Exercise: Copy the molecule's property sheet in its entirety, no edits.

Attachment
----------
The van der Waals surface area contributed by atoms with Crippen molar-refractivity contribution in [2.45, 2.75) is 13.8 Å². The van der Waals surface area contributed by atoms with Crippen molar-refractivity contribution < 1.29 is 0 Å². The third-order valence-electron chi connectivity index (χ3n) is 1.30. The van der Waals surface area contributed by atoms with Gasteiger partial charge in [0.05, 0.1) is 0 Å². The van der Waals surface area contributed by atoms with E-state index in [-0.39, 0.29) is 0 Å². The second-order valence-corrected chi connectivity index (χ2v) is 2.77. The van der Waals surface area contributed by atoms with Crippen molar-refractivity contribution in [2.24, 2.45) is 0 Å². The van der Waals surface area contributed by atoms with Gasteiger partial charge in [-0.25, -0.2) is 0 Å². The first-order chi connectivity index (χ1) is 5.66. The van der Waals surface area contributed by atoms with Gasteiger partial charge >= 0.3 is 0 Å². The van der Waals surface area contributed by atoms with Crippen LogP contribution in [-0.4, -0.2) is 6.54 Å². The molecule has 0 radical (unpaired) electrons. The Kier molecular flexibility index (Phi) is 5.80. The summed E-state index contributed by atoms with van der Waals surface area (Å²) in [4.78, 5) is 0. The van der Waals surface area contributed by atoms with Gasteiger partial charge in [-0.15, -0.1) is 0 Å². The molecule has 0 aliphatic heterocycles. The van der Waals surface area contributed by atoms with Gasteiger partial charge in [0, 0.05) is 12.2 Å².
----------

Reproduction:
The van der Waals surface area contributed by atoms with Crippen molar-refractivity contribution in [2.45, 2.75) is 13.8 Å². The van der Waals surface area contributed by atoms with Crippen molar-refractivity contribution < 1.29 is 0 Å². The third-order valence-electron chi connectivity index (χ3n) is 1.30. The van der Waals surface area contributed by atoms with Gasteiger partial charge in [0.05, 0.1) is 0 Å². The van der Waals surface area contributed by atoms with E-state index in [-0.39, 0.29) is 0 Å². The second-order valence-corrected chi connectivity index (χ2v) is 2.77. The van der Waals surface area contributed by atoms with Crippen molar-refractivity contribution in [2.24, 2.45) is 0 Å². The van der Waals surface area contributed by atoms with Gasteiger partial charge in [-0.25, -0.2) is 0 Å². The first-order chi connectivity index (χ1) is 5.66. The van der Waals surface area contributed by atoms with Gasteiger partial charge >= 0.3 is 0 Å². The van der Waals surface area contributed by atoms with Crippen LogP contribution in [-0.4, -0.2) is 6.54 Å². The molecule has 0 radical (unpaired) electrons. The Kier molecular flexibility index (Phi) is 5.80. The summed E-state index contributed by atoms with van der Waals surface area (Å²) in [4.78, 5) is 0. The van der Waals surface area contributed by atoms with Gasteiger partial charge in [-0.15, -0.1) is 0 Å². The molecule has 0 aliphatic heterocycles. The van der Waals surface area contributed by atoms with Gasteiger partial charge in [0, 0.05) is 12.2 Å².